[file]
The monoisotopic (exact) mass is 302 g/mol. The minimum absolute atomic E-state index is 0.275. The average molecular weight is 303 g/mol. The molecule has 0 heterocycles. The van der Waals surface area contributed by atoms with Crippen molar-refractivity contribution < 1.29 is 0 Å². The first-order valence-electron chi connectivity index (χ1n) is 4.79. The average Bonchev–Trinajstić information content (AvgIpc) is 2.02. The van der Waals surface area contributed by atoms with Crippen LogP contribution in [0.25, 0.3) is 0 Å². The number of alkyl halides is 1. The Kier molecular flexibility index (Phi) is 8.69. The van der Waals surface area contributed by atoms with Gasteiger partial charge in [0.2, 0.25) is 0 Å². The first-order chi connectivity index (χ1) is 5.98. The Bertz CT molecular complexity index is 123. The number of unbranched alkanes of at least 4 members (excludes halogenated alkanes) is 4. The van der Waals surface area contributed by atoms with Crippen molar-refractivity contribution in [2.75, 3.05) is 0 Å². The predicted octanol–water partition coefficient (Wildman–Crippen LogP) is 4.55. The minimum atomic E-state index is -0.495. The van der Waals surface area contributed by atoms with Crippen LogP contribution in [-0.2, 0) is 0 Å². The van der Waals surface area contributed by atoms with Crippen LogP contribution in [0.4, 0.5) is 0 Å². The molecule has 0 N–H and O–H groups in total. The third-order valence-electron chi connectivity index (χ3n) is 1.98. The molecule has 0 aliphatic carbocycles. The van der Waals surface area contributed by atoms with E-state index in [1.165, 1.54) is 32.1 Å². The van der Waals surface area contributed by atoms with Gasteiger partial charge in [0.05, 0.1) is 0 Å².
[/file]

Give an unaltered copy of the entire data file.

The monoisotopic (exact) mass is 302 g/mol. The minimum absolute atomic E-state index is 0.275. The average molecular weight is 303 g/mol. The molecule has 0 heterocycles. The van der Waals surface area contributed by atoms with Crippen molar-refractivity contribution < 1.29 is 0 Å². The first-order valence-electron chi connectivity index (χ1n) is 4.79. The average Bonchev–Trinajstić information content (AvgIpc) is 2.02. The van der Waals surface area contributed by atoms with Crippen LogP contribution in [0.25, 0.3) is 0 Å². The number of alkyl halides is 1. The Kier molecular flexibility index (Phi) is 8.69. The van der Waals surface area contributed by atoms with Gasteiger partial charge in [0.2, 0.25) is 0 Å². The first-order chi connectivity index (χ1) is 5.98. The Bertz CT molecular complexity index is 123. The number of unbranched alkanes of at least 4 members (excludes halogenated alkanes) is 4. The van der Waals surface area contributed by atoms with Crippen molar-refractivity contribution in [2.75, 3.05) is 0 Å². The predicted octanol–water partition coefficient (Wildman–Crippen LogP) is 4.55. The minimum atomic E-state index is -0.495. The van der Waals surface area contributed by atoms with Crippen LogP contribution in [-0.2, 0) is 0 Å². The van der Waals surface area contributed by atoms with Crippen LogP contribution in [0.4, 0.5) is 0 Å². The molecule has 0 N–H and O–H groups in total. The third-order valence-electron chi connectivity index (χ3n) is 1.98. The molecule has 0 aliphatic carbocycles. The van der Waals surface area contributed by atoms with E-state index in [1.165, 1.54) is 32.1 Å². The van der Waals surface area contributed by atoms with Gasteiger partial charge in [0.05, 0.1) is 0 Å².